Photo credit: Sarolta Bán
Sonia watched the last of the trees lift up and fly away. It had been her fantasy ever since she was five and first heard that Mars hadn’t always been able to support life.
She had joined the junior Arbor Society when she was eight, became a regional counselor at twenty, and now at thirty-five, she was the assistant manager for the entire Martian Forestation project.
In her right hand was her husband Andrew’s left, while on her other side, five-year-old Billy, and his nine-year-old sister Charlotte were huddled against her.
– Oleg Oprisco
“You have to go back!”
She was tall, with long, red hair that drapped her blue jacket clad shoulders. Her eyes were an intense green and her face was smooth and pasty, like melted wax.
But what Sean saw in her hands gave him pause.
“Young lady, I don’t know what…” The sixty-five year old writer, in Glasgow to visit a dying friend, stared at what she was holding.
“Please, you have to go back.”
“What is that?”
“Your doom if you choose to continue.”
He had the taxi drop him off at a pub not half a block from where his old friend Brian MacGregor lived. He needed to have a quick one before facing Brian’s and his mortality. She was standing only a few feet from his destination.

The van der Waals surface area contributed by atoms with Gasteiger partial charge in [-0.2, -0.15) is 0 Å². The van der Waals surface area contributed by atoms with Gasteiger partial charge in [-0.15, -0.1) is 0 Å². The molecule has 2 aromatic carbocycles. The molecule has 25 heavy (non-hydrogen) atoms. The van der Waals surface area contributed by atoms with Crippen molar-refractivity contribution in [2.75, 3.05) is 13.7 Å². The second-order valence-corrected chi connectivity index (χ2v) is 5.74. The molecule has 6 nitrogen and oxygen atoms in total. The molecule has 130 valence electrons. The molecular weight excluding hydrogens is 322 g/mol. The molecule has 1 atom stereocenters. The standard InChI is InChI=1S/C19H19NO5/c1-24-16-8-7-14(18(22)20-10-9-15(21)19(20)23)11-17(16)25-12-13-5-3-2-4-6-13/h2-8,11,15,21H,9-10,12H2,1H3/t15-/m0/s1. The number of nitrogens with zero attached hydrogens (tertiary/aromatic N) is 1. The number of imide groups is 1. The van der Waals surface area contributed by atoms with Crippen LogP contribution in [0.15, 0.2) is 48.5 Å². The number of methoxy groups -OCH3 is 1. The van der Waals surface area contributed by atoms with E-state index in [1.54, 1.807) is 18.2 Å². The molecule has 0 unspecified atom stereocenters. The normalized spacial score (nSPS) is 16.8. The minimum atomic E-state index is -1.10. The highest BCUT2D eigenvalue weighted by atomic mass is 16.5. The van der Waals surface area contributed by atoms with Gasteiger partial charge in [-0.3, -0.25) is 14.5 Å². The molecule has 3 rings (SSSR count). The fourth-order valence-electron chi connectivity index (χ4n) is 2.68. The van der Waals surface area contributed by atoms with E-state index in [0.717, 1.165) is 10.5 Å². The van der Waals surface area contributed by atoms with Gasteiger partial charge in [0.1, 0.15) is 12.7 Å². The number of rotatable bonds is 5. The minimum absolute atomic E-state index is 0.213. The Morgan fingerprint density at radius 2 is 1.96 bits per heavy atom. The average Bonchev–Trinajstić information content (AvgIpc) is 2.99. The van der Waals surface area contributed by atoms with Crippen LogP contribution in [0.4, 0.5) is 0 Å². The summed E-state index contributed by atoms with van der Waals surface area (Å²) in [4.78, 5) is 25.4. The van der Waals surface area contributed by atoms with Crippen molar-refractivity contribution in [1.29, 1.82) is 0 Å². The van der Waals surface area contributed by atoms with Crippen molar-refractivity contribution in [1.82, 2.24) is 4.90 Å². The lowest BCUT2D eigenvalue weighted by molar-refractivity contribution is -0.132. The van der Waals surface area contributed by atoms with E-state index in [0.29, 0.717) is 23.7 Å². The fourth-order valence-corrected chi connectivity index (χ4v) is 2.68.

“My what? Is that…?”
– Gabriel Isak
No one thought the Fields of Shantara would be the decisive battle against the tyranny of the Verbeni. For a dozen generations, the invaders of the colony world of Grazoria had ruled the human race with cruel efficiency, and although the resistance fighters were outgunned and out manned, they were courageous. Their harassment of the enemy gave the populace hope, until their exploits became legends for their children and their grandchildren.
© Sue Vincent
“The circle of an empty day is brutal and at night it tightens around your neck like a noose.” Elisa Gutierrez realized they only had a few seconds between the flash and the heat wave that would incinerate the both of them as they stood on the ridge overlooking what used to be greater Los Angeles. But she still turned toward Harvey Bowman, her boyfriend and co-conspirator, looking at his face, mostly hidden by the light suppressing lenses she also wore, amazed that he could wax poetic moments before they died.
“Are you nuts?” She grabbed his arm, feeling how perfectly still he was compared to her trembling. “We’re about to die and…”
Her voice, nasal Bronx accent and all, were cut off abruptly as the blast of heat, exceeding a hundred million degrees Celsius, reached them. They were both instantly rendered as dry, black ash. Seconds later, the shock wave hit them and they exploded, their remains scattered like autumn leaves in a hurricane. Amazingly, she could still see.